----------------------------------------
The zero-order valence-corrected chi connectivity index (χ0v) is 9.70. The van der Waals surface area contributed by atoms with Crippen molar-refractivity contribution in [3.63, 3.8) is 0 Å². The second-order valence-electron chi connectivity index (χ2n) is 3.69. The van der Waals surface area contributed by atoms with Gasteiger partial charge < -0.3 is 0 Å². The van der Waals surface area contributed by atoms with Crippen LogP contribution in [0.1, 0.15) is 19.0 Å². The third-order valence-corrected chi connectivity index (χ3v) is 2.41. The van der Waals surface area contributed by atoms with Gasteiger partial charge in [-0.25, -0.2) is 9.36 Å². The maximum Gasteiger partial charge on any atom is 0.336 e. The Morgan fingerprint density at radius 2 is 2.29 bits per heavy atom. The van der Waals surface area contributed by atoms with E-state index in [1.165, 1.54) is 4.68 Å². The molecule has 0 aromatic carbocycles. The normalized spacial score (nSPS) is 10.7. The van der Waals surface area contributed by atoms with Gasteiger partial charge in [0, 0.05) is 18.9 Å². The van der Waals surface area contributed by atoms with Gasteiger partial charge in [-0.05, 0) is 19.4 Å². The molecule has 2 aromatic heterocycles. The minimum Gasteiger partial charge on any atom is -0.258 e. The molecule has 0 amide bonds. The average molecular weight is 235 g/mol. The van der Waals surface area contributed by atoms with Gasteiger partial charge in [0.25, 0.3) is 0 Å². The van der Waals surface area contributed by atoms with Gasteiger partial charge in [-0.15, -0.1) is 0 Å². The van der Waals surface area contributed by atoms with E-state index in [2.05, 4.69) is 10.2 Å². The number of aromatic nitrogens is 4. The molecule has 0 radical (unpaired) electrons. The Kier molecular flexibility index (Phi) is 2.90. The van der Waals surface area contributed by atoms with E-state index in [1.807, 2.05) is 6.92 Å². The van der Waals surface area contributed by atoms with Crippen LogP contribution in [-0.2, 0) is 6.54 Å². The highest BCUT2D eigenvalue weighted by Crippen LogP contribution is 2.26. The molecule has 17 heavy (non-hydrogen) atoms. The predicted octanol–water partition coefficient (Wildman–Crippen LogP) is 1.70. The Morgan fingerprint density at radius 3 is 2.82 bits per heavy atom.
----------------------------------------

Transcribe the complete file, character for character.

The zero-order valence-corrected chi connectivity index (χ0v) is 9.70. The van der Waals surface area contributed by atoms with Crippen molar-refractivity contribution in [3.63, 3.8) is 0 Å². The second-order valence-electron chi connectivity index (χ2n) is 3.69. The van der Waals surface area contributed by atoms with Gasteiger partial charge < -0.3 is 0 Å². The van der Waals surface area contributed by atoms with Crippen LogP contribution in [0.1, 0.15) is 19.0 Å². The third-order valence-corrected chi connectivity index (χ3v) is 2.41. The van der Waals surface area contributed by atoms with Gasteiger partial charge in [-0.25, -0.2) is 9.36 Å². The maximum Gasteiger partial charge on any atom is 0.336 e. The Morgan fingerprint density at radius 2 is 2.29 bits per heavy atom. The van der Waals surface area contributed by atoms with E-state index in [1.165, 1.54) is 4.68 Å². The molecule has 0 aromatic carbocycles. The normalized spacial score (nSPS) is 10.7. The van der Waals surface area contributed by atoms with Gasteiger partial charge in [0, 0.05) is 18.9 Å². The van der Waals surface area contributed by atoms with Gasteiger partial charge in [-0.05, 0) is 19.4 Å². The molecule has 2 aromatic heterocycles. The minimum Gasteiger partial charge on any atom is -0.258 e. The molecule has 0 amide bonds. The average molecular weight is 235 g/mol. The van der Waals surface area contributed by atoms with Gasteiger partial charge in [0.25, 0.3) is 0 Å². The van der Waals surface area contributed by atoms with Gasteiger partial charge in [-0.15, -0.1) is 0 Å². The van der Waals surface area contributed by atoms with E-state index in [2.05, 4.69) is 10.2 Å². The number of aromatic nitrogens is 4. The molecule has 0 radical (unpaired) electrons. The Kier molecular flexibility index (Phi) is 2.90. The van der Waals surface area contributed by atoms with E-state index in [1.807, 2.05) is 6.92 Å². The van der Waals surface area contributed by atoms with Crippen LogP contribution in [-0.2, 0) is 6.54 Å². The highest BCUT2D eigenvalue weighted by Crippen LogP contribution is 2.26. The molecule has 17 heavy (non-hydrogen) atoms. The predicted octanol–water partition coefficient (Wildman–Crippen LogP) is 1.70. The Morgan fingerprint density at radius 3 is 2.82 bits per heavy atom.